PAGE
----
We don’t spend much time in Queensland as we are on our way to Glenorchy at the North end of the lake. From age 9 to 15 I lived in Olympia Washington. One of my buddies had a sister Kathy and her life found her living with husband John in Glenorchy. They have invited us to spend a few days in their home. About 450 people live in Glenorchy. So small town for real. One of the towns amenities is the campground that Kathy is involved with.
Now campgrounds kinda don’t do well anytime but summer. This one too. So there have been serial owners and serial failures to really make it work. The group is financing/organizing the campground and associated general store rebuild is making changes to expand their functional seasons beyond summer. They turned some of the land into hotel-ish housing. But different. They have a large solar panel array. Sewage is composted. Wastewater is handled on site and becomes irrigation for the landscaping. Building materials are recycled and/or locally sourced. Artists working on site drive the esthetics of design. The financial backers are putting all profits back into the Glenorchy community. Really impressive. This place is at high risk of serving as a model for beyond sustainable environmental and community development. Grand opening March 2018 and long may they run.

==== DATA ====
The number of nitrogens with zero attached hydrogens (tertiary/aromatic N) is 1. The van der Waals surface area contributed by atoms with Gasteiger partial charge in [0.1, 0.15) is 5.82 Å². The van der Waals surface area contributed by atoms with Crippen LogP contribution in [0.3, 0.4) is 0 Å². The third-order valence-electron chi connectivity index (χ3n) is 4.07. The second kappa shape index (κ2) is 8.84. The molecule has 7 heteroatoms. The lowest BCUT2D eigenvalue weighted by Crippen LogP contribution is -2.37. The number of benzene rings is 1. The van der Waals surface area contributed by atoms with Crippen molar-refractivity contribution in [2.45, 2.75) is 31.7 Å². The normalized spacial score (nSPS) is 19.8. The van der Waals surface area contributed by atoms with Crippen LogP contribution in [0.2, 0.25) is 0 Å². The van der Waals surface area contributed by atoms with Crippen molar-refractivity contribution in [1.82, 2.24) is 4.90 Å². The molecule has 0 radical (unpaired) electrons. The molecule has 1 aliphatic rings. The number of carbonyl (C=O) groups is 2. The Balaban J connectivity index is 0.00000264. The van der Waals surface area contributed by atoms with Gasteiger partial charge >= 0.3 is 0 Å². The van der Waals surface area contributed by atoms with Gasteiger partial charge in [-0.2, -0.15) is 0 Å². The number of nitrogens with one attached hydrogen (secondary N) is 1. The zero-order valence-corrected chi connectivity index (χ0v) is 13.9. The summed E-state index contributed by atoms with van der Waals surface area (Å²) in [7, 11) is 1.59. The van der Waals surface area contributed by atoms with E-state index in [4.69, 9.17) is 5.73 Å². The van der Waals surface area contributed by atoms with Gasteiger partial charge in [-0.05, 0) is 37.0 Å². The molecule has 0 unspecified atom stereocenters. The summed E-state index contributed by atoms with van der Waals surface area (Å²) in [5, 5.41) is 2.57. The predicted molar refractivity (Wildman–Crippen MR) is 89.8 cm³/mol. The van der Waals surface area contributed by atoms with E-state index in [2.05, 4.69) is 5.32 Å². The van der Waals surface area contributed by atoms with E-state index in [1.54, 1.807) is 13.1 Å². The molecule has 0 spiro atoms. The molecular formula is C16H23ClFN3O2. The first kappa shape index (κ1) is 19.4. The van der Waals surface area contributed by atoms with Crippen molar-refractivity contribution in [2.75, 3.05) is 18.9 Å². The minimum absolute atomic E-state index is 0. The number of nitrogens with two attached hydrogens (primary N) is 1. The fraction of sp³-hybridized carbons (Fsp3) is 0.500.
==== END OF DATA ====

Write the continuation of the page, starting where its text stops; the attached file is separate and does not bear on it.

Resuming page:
Apart from spending some delightful evenings with Kathy and John, we toured the Dart River valley.
This would be the setting for Isengard in the Lord of the Rings series. Beautiful countryside.
Nancy and I did a hike (a “Tramp” in local parlance) up to Sylvan lake. Trails very well maintained.
On our way we met a Bush Robin. Very curious little bird. Not so interested in our food, just inquisitive. Made us want to do more hiking.
But dirt roads are hard on the equipment. We ended up getting a flat tire. We put the micro spare (labeled “don’t drive on me very far!”) on and got back to Kathy and John’s.
It’s later on a Friday afternoon. We have some driving to do to get to other parts of the South island. Tire was destroyed. Need to be replaced. Nothing like that can happen in Glenorchy. And too late to get to Queenstown before things close for the weekend. And we need to travel did I mention? John suggests we call the car rental company and enquire about options. He does this for us and they say no problem. We will swap your van for another and look after the tire fix on Monday. They really made it possible for us to keep up with our previously scheduled stuff.
Kudos to the staff at Scotties rentals for taking care of us when things got complicated. 🙂 1/7/2018 We take our leave from Kathy and John. Brilliant hosts and fun to peek at the interesting projects they have become involved with in New Zealand.
It’s Sunday and we are headed for Te Anau. It’s a few hours drive through some great mountains. We find our hotel and scout the town so we know where to be the next morning. We will catch a bus and a guide will take us to Milford sound and on a few hikes on the way there and back.